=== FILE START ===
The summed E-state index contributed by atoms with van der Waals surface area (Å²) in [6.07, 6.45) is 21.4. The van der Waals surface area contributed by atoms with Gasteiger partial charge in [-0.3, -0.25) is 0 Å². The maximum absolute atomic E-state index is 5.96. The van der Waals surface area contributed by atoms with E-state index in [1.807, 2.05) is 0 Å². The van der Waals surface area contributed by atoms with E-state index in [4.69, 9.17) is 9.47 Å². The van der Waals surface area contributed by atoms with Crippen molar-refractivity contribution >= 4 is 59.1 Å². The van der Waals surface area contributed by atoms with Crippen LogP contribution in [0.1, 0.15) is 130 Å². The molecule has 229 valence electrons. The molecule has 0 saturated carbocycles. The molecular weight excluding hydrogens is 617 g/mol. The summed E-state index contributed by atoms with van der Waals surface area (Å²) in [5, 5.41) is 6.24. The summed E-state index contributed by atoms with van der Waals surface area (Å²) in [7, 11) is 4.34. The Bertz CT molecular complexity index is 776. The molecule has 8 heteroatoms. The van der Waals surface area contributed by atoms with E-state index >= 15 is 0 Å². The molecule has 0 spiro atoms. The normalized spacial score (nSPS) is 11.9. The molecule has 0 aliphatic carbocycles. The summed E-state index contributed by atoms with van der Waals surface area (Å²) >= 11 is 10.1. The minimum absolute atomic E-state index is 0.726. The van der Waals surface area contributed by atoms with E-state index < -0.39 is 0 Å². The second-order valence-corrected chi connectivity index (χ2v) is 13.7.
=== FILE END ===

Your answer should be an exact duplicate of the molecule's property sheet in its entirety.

The summed E-state index contributed by atoms with van der Waals surface area (Å²) in [6.07, 6.45) is 21.4. The van der Waals surface area contributed by atoms with Gasteiger partial charge in [-0.3, -0.25) is 0 Å². The maximum absolute atomic E-state index is 5.96. The van der Waals surface area contributed by atoms with E-state index in [1.807, 2.05) is 0 Å². The van der Waals surface area contributed by atoms with E-state index in [4.69, 9.17) is 9.47 Å². The van der Waals surface area contributed by atoms with Crippen molar-refractivity contribution >= 4 is 59.1 Å². The van der Waals surface area contributed by atoms with Crippen LogP contribution in [0.1, 0.15) is 130 Å². The molecule has 229 valence electrons. The molecule has 0 saturated carbocycles. The molecular weight excluding hydrogens is 617 g/mol. The summed E-state index contributed by atoms with van der Waals surface area (Å²) in [5, 5.41) is 6.24. The summed E-state index contributed by atoms with van der Waals surface area (Å²) in [7, 11) is 4.34. The Bertz CT molecular complexity index is 776. The molecule has 8 heteroatoms. The van der Waals surface area contributed by atoms with E-state index >= 15 is 0 Å². The molecule has 0 spiro atoms. The normalized spacial score (nSPS) is 11.9. The molecule has 0 aliphatic carbocycles. The summed E-state index contributed by atoms with van der Waals surface area (Å²) >= 11 is 10.1. The minimum absolute atomic E-state index is 0.726. The van der Waals surface area contributed by atoms with E-state index < -0.39 is 0 Å². The second-order valence-corrected chi connectivity index (χ2v) is 13.7.